Benefits of the Strict Press – Latissimus Dorsi
The latissimus dorsi is a large, flat muscle that originates on the upper portion of your back and inserts on your humerus, scapula and thorax.
It acts as a primary adductor of your arm and helps with flexion or extension of the arm; it also assists in rotating the arm inward towards your body.
Additionally, the latissimus dorsi can help extend (straighten) your trunk while standing upright; this action assists in lifting heavy objects off-the-floor or out from under furniture.
Benefits of the Strict Press – Deltoid
The deltoid is a muscle of the shoulder girdle. The deltoid is a triangular shaped muscle that covers a large area of the upper arm. It is made up of three distinct heads: anterior, medial and posterior.
Benefits of the Strict Press – Trapezius
The trapezius is a large, flat muscle that makes up the upper back of your body. Its name means “table” in Latin, which comes from its shape when viewed from above. The trapezius has three parts:
- The medial portion covers the sides of your neck and extends down to just below where your shoulder meets your neck.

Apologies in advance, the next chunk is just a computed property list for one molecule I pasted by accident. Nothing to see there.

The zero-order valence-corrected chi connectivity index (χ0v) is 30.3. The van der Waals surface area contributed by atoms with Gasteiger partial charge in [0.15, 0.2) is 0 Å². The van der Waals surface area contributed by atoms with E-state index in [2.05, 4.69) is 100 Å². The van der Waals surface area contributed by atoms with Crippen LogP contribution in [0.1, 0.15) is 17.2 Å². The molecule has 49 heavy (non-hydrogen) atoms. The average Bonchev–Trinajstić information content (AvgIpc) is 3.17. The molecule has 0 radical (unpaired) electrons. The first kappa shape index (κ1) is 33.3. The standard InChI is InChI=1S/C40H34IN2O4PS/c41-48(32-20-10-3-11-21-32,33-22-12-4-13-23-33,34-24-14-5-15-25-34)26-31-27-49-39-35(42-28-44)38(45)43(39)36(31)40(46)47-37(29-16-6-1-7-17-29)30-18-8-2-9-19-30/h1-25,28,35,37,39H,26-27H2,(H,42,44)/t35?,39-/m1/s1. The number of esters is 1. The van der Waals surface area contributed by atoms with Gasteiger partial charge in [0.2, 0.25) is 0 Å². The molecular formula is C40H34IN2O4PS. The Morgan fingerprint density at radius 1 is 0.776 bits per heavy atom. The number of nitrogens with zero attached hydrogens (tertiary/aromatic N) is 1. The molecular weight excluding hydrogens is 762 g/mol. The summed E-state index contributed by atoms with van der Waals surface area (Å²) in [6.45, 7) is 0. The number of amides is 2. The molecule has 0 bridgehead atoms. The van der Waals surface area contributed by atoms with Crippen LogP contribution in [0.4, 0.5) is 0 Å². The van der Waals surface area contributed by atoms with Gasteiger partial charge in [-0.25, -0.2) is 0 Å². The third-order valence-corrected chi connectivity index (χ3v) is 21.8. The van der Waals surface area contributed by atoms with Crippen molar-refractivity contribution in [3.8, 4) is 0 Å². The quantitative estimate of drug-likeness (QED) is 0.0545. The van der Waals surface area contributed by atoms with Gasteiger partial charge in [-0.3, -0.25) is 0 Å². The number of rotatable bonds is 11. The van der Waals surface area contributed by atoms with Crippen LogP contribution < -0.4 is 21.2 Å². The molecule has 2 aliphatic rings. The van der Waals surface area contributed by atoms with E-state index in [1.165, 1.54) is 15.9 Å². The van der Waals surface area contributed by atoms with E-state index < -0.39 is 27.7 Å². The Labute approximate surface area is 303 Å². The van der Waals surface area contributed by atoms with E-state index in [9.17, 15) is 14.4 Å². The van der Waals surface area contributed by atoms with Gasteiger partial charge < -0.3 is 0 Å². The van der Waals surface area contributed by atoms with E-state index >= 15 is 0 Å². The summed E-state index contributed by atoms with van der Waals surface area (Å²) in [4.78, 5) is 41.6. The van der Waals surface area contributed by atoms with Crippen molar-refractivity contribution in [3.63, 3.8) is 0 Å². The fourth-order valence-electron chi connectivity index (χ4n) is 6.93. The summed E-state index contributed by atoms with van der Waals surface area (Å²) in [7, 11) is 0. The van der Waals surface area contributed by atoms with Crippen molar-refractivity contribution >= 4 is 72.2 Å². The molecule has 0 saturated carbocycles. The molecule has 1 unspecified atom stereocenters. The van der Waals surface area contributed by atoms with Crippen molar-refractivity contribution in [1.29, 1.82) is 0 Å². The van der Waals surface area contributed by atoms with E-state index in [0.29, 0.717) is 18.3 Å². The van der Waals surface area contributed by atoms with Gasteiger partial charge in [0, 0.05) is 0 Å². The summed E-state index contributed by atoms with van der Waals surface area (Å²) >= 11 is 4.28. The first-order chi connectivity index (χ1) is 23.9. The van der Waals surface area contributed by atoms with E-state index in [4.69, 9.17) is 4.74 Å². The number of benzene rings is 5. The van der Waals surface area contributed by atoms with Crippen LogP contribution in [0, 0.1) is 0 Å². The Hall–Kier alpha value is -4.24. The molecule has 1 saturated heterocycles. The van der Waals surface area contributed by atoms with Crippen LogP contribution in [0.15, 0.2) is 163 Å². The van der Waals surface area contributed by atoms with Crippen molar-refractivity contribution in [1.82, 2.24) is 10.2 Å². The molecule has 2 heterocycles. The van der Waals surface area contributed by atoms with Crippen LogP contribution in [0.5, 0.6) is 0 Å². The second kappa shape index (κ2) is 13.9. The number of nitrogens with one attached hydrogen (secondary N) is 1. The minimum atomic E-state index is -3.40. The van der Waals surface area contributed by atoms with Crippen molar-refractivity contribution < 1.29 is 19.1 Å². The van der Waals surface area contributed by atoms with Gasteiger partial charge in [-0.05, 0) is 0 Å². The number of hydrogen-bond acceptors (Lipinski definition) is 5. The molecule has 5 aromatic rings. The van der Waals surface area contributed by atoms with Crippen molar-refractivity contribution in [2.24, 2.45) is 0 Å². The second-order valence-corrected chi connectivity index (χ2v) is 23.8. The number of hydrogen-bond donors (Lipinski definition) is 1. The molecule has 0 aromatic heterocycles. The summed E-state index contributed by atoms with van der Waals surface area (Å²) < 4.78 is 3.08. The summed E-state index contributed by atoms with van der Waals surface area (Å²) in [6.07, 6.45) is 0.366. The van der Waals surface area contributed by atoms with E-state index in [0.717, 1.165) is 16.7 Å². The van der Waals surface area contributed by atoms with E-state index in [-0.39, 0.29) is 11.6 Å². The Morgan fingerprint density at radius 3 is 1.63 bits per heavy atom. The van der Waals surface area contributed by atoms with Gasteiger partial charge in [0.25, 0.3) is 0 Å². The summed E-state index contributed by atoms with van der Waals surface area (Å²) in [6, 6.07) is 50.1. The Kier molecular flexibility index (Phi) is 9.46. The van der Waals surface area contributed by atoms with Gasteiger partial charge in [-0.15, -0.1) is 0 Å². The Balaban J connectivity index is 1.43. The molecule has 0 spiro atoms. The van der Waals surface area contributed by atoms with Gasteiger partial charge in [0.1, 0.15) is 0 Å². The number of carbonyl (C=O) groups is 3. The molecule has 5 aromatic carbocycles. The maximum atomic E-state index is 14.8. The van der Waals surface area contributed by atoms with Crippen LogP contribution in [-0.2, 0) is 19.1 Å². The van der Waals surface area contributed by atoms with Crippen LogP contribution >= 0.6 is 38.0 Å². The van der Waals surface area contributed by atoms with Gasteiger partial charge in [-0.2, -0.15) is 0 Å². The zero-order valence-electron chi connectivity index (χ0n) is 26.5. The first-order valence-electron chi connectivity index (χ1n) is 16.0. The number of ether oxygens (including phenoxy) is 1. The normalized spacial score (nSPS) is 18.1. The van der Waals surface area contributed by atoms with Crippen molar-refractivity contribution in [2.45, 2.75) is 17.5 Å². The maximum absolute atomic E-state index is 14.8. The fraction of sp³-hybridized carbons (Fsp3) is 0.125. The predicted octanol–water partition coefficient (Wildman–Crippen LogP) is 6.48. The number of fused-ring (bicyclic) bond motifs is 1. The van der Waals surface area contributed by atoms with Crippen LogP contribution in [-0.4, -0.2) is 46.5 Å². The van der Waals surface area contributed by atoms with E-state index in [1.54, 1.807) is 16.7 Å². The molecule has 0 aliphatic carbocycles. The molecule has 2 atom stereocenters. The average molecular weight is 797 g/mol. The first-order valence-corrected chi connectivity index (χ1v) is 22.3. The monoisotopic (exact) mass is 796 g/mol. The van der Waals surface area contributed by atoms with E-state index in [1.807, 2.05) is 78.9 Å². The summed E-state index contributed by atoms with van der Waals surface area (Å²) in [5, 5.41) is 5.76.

- The middle section covers the top and center of your back.
- The lateral part runs along either side of the spine, starting at each shoulder blade and continuing until it reaches where your neck meets your torso (you can think of this like two half-moon shapes).
The function of this muscle is to move or support other muscles during movements such as reaching forward with arms outstretched or lifting something heavy overhead with both arms bent at 90 degrees (think weightlifting exercises).
It also helps rotate shoulders toward ears when performing activities like reaching into lower cabinets for spices or bending over backwards during yoga poses; however, this last movement often results in strain for some people due to tightness in their pectoralis major muscles.